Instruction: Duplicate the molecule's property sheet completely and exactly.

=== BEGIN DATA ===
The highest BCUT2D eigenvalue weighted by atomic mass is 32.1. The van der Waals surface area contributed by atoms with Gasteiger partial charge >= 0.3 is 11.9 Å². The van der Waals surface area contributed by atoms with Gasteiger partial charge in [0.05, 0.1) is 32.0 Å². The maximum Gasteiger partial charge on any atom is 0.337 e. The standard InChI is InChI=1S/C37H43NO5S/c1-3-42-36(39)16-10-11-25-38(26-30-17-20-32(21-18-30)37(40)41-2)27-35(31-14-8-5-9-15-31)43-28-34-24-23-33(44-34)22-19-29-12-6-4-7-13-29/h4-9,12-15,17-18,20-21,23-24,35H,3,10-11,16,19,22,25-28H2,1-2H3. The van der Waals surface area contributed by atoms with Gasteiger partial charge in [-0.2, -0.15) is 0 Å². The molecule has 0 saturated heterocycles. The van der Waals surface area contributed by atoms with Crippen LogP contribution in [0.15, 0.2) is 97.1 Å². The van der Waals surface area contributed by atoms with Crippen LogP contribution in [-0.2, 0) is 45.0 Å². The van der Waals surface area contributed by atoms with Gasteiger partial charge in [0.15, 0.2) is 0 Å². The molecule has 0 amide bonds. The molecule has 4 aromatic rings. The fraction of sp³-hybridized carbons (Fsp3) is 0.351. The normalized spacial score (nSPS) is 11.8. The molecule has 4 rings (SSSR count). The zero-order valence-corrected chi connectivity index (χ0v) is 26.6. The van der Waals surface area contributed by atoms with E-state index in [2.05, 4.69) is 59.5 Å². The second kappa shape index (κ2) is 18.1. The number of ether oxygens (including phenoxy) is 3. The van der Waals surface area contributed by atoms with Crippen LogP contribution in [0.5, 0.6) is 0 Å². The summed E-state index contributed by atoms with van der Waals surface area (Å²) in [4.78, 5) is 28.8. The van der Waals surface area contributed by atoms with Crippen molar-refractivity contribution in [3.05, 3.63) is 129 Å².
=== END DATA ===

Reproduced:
The highest BCUT2D eigenvalue weighted by atomic mass is 32.1. The van der Waals surface area contributed by atoms with Gasteiger partial charge >= 0.3 is 11.9 Å². The van der Waals surface area contributed by atoms with Gasteiger partial charge in [0.05, 0.1) is 32.0 Å². The maximum Gasteiger partial charge on any atom is 0.337 e. The standard InChI is InChI=1S/C37H43NO5S/c1-3-42-36(39)16-10-11-25-38(26-30-17-20-32(21-18-30)37(40)41-2)27-35(31-14-8-5-9-15-31)43-28-34-24-23-33(44-34)22-19-29-12-6-4-7-13-29/h4-9,12-15,17-18,20-21,23-24,35H,3,10-11,16,19,22,25-28H2,1-2H3. The van der Waals surface area contributed by atoms with Gasteiger partial charge in [-0.2, -0.15) is 0 Å². The molecule has 0 saturated heterocycles. The van der Waals surface area contributed by atoms with Crippen LogP contribution in [0.15, 0.2) is 97.1 Å². The van der Waals surface area contributed by atoms with Crippen LogP contribution in [-0.2, 0) is 45.0 Å². The van der Waals surface area contributed by atoms with Gasteiger partial charge in [0.15, 0.2) is 0 Å². The molecule has 0 amide bonds. The molecule has 4 aromatic rings. The fraction of sp³-hybridized carbons (Fsp3) is 0.351. The normalized spacial score (nSPS) is 11.8. The molecule has 4 rings (SSSR count). The zero-order valence-corrected chi connectivity index (χ0v) is 26.6. The van der Waals surface area contributed by atoms with E-state index in [2.05, 4.69) is 59.5 Å². The second kappa shape index (κ2) is 18.1. The number of ether oxygens (including phenoxy) is 3. The van der Waals surface area contributed by atoms with Crippen LogP contribution in [0.5, 0.6) is 0 Å². The summed E-state index contributed by atoms with van der Waals surface area (Å²) in [4.78, 5) is 28.8. The van der Waals surface area contributed by atoms with Crippen molar-refractivity contribution in [3.05, 3.63) is 129 Å².